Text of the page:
THREE friends who set up a film production company in Brent stumbled across Stonebridge while they were looking for stories in unexpected places.
When they told friends and others in London they were going to film at a boxing club in Stonebridge everyone was quick to tell them what they had heard about the estate in Brent.
But this only got Henry Blake, Victoria Bavister and Kristen Mcilquham more interested in what really went on there.
He said: “When we started to tell people we were filming in Stonebridge they would tell us not to go there and say how dangerous it was.
“For a filmmaker this just increases the curiosity and made me want to go more.
“We started asking around and what came out of the workshop [held with community members] was amazing, people talked about the history of the place as there used to be these huge high rises and they were the centre point for the community.
“Now they have been taken down everything is a little bit more splayed out and there is a interesting debate about whether they prefer it or not. The high rises are a big part of the history of crime in the area.”
The pair set up Scruffbag Productions in September 2011 with Kristen Mcilquham and have produced a number of short films.
Henry, 27, Victoria, 30, and Kristen, 32, live in Willesden Green and have been there for the past two and a half years. They have been working out of the old cinema space in Willesden Green Library, High Road, but have recently left as the building is being demolished for redevelopment.
They filmed The Boxer at Stonebridge Boxing Club and as they began to get to know the area and the community the new film, Stonebridge, came out of this.
In addition to commercial films they are also heavily involved with community projects.
Project 7, a script-writing competition, was part-funded by Brent Council and the filmmakers used Ward Working money from the council to set up workshop events in the community.
Young people were asked to submit entries which were seven minutes long, had seven characters and took one of the seven Olympic or Paralympic values as its theme. The winning film was shown at the torch relay celebrations in Brent and the project received more than 60 entries.
After the success of the competition the producers are now working with Brent Council on Film 5: The Drum, a competition designed to engage young people in the borough.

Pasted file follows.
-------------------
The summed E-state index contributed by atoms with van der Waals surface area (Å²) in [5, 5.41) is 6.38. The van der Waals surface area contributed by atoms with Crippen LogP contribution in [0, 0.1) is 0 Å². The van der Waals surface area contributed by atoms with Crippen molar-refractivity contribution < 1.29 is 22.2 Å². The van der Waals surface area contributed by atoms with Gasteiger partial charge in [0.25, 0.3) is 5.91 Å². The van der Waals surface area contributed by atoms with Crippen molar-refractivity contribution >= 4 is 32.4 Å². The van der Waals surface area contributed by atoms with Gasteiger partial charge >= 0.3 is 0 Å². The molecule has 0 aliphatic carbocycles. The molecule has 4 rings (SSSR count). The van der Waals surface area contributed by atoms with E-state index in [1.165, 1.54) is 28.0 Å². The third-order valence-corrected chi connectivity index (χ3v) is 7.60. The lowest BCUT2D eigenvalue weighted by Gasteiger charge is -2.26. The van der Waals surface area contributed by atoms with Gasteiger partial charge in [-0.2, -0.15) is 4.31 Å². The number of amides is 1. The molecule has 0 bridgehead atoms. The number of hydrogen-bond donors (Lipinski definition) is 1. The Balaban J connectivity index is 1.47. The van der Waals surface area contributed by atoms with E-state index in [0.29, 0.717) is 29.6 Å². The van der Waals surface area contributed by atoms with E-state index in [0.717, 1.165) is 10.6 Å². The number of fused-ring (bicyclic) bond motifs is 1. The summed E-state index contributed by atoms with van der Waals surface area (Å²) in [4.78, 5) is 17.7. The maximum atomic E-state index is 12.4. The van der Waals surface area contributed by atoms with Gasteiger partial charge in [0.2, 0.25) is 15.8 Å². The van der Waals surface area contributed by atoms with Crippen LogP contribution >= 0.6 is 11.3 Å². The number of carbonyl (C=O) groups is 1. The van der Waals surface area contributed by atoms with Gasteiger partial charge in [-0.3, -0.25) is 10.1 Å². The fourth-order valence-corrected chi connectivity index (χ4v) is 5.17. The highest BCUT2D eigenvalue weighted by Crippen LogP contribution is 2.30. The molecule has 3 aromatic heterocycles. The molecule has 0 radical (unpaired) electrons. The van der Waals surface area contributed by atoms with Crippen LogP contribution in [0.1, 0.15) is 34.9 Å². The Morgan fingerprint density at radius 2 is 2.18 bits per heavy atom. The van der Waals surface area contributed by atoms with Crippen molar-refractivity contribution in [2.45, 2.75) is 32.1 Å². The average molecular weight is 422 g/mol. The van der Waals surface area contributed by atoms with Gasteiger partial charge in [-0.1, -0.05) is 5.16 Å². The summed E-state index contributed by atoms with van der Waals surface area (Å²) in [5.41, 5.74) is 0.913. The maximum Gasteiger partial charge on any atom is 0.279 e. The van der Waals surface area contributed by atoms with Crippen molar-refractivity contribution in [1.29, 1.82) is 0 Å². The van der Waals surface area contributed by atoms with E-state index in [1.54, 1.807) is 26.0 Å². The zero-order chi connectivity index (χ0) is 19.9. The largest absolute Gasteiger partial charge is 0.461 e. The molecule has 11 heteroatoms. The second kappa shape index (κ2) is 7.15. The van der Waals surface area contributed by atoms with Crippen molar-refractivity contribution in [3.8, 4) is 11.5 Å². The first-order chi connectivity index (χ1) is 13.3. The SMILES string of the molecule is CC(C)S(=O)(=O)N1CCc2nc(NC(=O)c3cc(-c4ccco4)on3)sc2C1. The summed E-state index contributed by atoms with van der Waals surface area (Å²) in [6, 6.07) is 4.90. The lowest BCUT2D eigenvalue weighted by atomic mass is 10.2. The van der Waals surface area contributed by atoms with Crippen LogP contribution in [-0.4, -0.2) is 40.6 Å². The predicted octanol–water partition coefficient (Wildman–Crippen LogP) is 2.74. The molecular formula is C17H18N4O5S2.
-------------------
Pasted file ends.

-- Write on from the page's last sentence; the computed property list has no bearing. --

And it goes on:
Five people will have the opportunity to be mentored by professionals as they make a short film based around one of five songs: Come Together by The Beatles, Changes by Tupac Shakur, Concrete Jungle by Bob Marley and the Wailers, Hometown Glory by Adele and London Calling by The Clash, which have been chosen to encapsulate the theme of regeneration.
The resulting film will be screened at the grand opening of the new Civic Centre in Wembley in the summer.
Ross Philip Lynch, a film student who entered Project 7 but did not win, was brought on board for the feature film, Stonebridge, which was co-written by Henry and himself.
The film tells the story of an ex-con who is forced to return to the area where he grew up after his teenage son goes missing.
Henry, who has been working in Stonebridge every day for the past three months, said: “The film is about the disappearance of a boy. It is not based on true events but we have taken some of the history of Stonebridge and what’s happening in that landscape and used it as a blue print for the film and put fictional stories on it.”
The filmmakers held research and development workshops to get ideas about Stonebridge and the people who live there. Many of the people who attended were aged 15 to 25, but other meetings with older members of the community were held as well and Henry said he is hoping to use as many people from the area as possible in the film.
He said: “The community has been incredible. The only reason this film has carried on is because of the members of the Stonebridge community. They have been so supportive, they want the film to be made they want to see the film that is truthful and really heartfelt. I will try and use as many Stonebridge locals as I can and I will be using all of the locations.”
Although there are many preconceptions and ideas about Stonebridge, Henry hopes the film will change this.
“I think what it looks at from that community point of view is a past reputation and a community now trying to regenerate itself. That is the whole idea,” he said.
“I am going to try and present it as positively as possible but I am not afraid to show it how it is. It is based on research and it will be a very real depiction of the area, there is a fictional thread running through but I am not going to create some sort of fictional world.”
The team have also produced The Boxer, which was filmed at Stonebridge Boxing Club, Memory Lane, and was nominated for Film Nation best narrative award at the British Film Institute.
They also produced Once Removed, a story of two sisters that was in the official selection for Cannes Short Film Corner 2012.
n Further workshops will take place from noon to 2pm on Monday, May 27, and Tuesday, May 28, at the Granville Centre, Kilburn; from noon to 2pm on Wednesday, May 29, at Roundwood Youth Centre, Longstone Avenue, Harlesden, and at the same time at the Pavilion Stonebridge Recreation Ground, Hillside, on Thursday, May 30, and Friday, May 31.
The sessions encourage people who have little or no acting experience to improvise and get a taste for the activity. Acting, directing, writing, producing and cinematography will be covered and everyone who takes part will receive a special thanks in the film.
Also, five people will be selected to work on the film in one of the above five capacities